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Abstract

Defining species boundaries, due to morphological variation, often represents a significant challenge in paleozoology. In this paper we report results from multi− and univariate data analyses, such as enhanced clustering techniques, principal coordinates ordination method, kernel density estimations and finite mixture model analyses, revealing some morphometric patterns within the Eocene Antarctic representatives of Palaeeudyptes penguins. These large−sized birds were represented by two species, P. gunnari and P. klekowskii , known mainly from numerous isolated bones. Investigations focused on tarsometatarsi, crucial bones in paleontology of early penguins, resulted in a probability−based framework allowing for the “fuzzy” partitioning the studied specimens into two taxa with partly overlapping size distributions. Such a number of species was supported by outcomes from both multi− and univariate studies. In our opinion, more reliance should be placed on the quantitative analysis of form when distinguishing between species within the Antarctic Palaeeudyptes .
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Abstract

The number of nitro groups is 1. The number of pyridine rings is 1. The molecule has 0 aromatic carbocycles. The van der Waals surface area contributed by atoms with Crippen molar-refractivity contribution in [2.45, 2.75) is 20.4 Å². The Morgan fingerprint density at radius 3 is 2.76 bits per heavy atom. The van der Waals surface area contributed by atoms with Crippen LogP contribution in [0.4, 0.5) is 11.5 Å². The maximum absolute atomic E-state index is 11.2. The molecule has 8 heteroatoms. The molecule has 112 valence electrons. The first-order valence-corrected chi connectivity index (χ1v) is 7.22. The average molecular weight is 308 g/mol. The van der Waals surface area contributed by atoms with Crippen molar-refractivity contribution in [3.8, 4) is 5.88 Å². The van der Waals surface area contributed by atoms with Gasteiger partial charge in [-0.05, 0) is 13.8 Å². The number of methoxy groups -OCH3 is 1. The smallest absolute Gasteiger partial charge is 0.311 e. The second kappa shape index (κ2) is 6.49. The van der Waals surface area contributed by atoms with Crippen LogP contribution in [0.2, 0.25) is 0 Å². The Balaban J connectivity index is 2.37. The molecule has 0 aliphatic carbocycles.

Material of tesseraspids (Tesseraspidiformes) is reported from the uppermost Severnaya Zemlya Formation (Lochkovian, Lower Devonian) of the Severnaya Zemlya archipelago, in the Russian Arctic, where it is associated with other vertebrate remains, including corvaspids, acanthodians, and large but rare specimens of osteostracans. The tesseraspid material is not abundant, and most often preserved as a “patchwork” of bony platelets (tesserae), except for a few partly articulated specimens. We redescribe the holotype of Tesseraspis mosaica Karatajūtė-Talimaa, 1983, whose head carapace is preserved as a flattened tube of adjacent tesserae. This material is compared to the already published tesseraspid taxa, i.e., T. tessellata Wills, 1935, T. toombsi Tarlo, 1964, T. mutabilis (Brotzen, 1934), T. oervigi Tarlo, 1964 emend. Dineley and Loeffler, 1976, T. denisoni Tarlo, 1964, and T. talimaae Tarlo, 1965. All species are based upon rare and incomplete material, as no head carapaces associated with trunk and tail are known, and so, the intraspecific variability is also unknown. Distinction between “species” is based on the detail of the superficial sculpture of the tesserae of the head carapaces, which is unsatisfactory. It is concluded that only four of the nominal species can be retained. A review of all other known tessellated pteraspidomorphs indicates that our knowledge of tessellated heterostracans is currently insufficient to support a meaningful classification.
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